plt.show()

png

The above distribution of edge weights illustrates that majority of linked nodes are insignificantly similar in terms of their attributes.

The Node2Vec algorithm is a method for learning continuous feature respresentations for nodes in networks. This approach can simply be described as a mapping of nodes to a low dimensional space of features that maximizes the likelihood of preservering neighborhood sgrtucture of the nodes. This approach is not tied to a fixed definition of neighborhood of a node but can be used in conjunction with different notions of node neighborhood, such as, homophily or structural equivalence, among other concepts. The algorithm efficiently explores diverse neighborhoods of nodes through a biased random walk procedure that is parametrized to emulate a specific concept of the neighborhood of a node.

Once a pre-defined number of walks, of fixed lengths, have been sampled, the low dimension embedding vectors of nodes can be learnt using Word2vec algorithm. We use the Word2Vec implementation in the Gensim library but any other can do.

The Stellargraph library provides an implementation of random walks that can be unweighted or weighted as required by Node2Vec. The random walks have a pre-defined fixed maximum length and are controlled by three parameters p, q, and weight. By default, the weight over the edges is assumed to be 1.

The first step for the weighted biased random walk is to build a random walk object by passing it a Stellargraph object.

    rw = BiasedRandomWalk(StellarGraph(g_nx_wt))

The next step is to sample a set of random walks of pre-defined length starting from each node of the graph. Parameters p, q, and weighted influence the type of random walks in the procedure. In this demo, we are going to start 10 random walks from each node in the graph with a length up to 100. We set parameter p to 0.5 and q to 2.0 and the weight parameter set to True. The run method in the random walk will check if the weights over the edges are available and resolve other issues, such as, whether the weights are numeric and that their is no ambiguity of edge traversal (i.e. each pair of node is connected by a unique numerically weighted edge).

    weighted_walks = rw.run(
        nodes=g_nx_wt.nodes(), # root nodes
        length=100,    # maximum length of a random walk
        n=10,          # number of random walks per root node 
        p=0.5,         # Defines (unormalised) probability, 1/p, of returning to source node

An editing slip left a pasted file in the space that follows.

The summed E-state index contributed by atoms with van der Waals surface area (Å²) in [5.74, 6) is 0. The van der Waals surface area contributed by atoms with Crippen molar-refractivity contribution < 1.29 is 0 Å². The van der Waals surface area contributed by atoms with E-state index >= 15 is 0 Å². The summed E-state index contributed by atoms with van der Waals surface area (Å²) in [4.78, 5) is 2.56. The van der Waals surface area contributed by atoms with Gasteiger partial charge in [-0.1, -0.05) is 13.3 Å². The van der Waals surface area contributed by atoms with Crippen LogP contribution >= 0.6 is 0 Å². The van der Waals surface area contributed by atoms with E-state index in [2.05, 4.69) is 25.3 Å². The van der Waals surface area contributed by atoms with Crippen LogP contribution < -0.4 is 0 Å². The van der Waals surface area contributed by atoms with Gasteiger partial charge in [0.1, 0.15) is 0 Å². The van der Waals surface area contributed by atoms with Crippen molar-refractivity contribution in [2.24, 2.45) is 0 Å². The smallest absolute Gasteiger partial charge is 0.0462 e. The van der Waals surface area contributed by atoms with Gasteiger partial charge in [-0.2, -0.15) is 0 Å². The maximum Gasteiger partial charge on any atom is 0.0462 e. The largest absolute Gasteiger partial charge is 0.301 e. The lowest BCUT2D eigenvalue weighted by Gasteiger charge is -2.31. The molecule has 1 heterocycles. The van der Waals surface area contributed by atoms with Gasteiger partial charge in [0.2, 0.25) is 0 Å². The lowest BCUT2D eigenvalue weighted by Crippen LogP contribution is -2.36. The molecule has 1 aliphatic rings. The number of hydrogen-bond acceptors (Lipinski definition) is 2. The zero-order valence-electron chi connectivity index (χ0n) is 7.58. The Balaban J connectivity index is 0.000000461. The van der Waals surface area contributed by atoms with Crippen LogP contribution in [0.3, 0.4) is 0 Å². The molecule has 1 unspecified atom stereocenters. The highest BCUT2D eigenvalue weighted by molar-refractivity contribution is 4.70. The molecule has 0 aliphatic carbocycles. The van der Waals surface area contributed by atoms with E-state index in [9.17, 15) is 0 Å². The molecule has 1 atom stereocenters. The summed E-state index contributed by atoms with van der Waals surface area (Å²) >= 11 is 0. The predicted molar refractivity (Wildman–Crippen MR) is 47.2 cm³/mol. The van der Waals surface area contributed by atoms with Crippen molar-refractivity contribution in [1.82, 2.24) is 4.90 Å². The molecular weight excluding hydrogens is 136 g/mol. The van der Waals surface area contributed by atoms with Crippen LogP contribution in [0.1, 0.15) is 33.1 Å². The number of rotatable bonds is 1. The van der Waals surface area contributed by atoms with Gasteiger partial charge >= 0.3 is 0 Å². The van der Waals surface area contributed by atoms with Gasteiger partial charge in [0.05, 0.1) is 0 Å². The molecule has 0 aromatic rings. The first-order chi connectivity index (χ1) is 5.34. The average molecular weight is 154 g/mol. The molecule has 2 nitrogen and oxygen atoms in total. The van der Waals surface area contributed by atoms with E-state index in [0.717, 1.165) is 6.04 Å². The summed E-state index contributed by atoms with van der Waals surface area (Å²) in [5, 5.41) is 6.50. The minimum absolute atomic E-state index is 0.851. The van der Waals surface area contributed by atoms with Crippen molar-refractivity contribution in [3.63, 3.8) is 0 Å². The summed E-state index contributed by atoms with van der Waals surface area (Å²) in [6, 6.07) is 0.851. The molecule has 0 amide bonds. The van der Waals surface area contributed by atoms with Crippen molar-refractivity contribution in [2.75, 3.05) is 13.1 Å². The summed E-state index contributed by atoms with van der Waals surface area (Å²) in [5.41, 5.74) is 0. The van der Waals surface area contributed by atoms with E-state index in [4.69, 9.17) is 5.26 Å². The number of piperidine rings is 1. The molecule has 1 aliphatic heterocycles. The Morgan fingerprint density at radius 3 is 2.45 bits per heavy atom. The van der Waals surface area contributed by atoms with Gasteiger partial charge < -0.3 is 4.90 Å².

q=2.0,         # Defines (unormalised) probability, 1/q, for moving away from source node
        weighted=True, #for weighted random walks
        seed=42        # random seed fixed for reproducibility
    )
    print("Number of random walks: {}".format(len(weighted_walks)))

Number of random walks: 24850

Once we have a sample set of walks, we learn the low-dimensional embedding of nodes using Word2Vec approach.
We set the dimensionality of the learned embedding vectors to 128.

    weighted_model = Word2Vec(weighted_walks, size=128, window=5, min_count=0, sg=1, workers=1, iter=1)

To visualise node embeddings generated by weighted random walks we can use t-SNE.

We retrieve the Word2Vec node embeddings that are 128-dimensional vectors and then we project them down to 2 dimensions using the t-SNE algorithm for visualization.

    # Retrieve node embeddings and corresponding subjects
    node_ids = weighted_model.wv.index2word  # list of node IDs
    weighted_node_embeddings = weighted_model.wv.vectors  # numpy.ndarray of size number of nodes times embeddings dimensionality
    node_targets = [ g_nx_wt.node[node_id]['subject'] for node_id in node_ids]
    # Apply t-SNE transformation on node embeddings
    tsne = TSNE(n_components=2 , random_state=42)
    weighted_node_embeddings_2d = tsne.fit_transform(weighted_node_embeddings)

The values of weighted_node_embeddings_2d can be plotted:

    # draw the points
    alpha = 0.7
    label_map = {l: i for i, l in enumerate(np.unique(node_targets))}
    node_colours = [ label_map[target] for target in node_targets ]

    plt.figure(figsize=(10,8))
    plt.scatter(weighted_node_embeddings_2d[:,0], 
                weighted_node_embeddings_2d[:,1], 
                c=node_colours, cmap = "jet", alpha = 0.7)
    plt.show()

png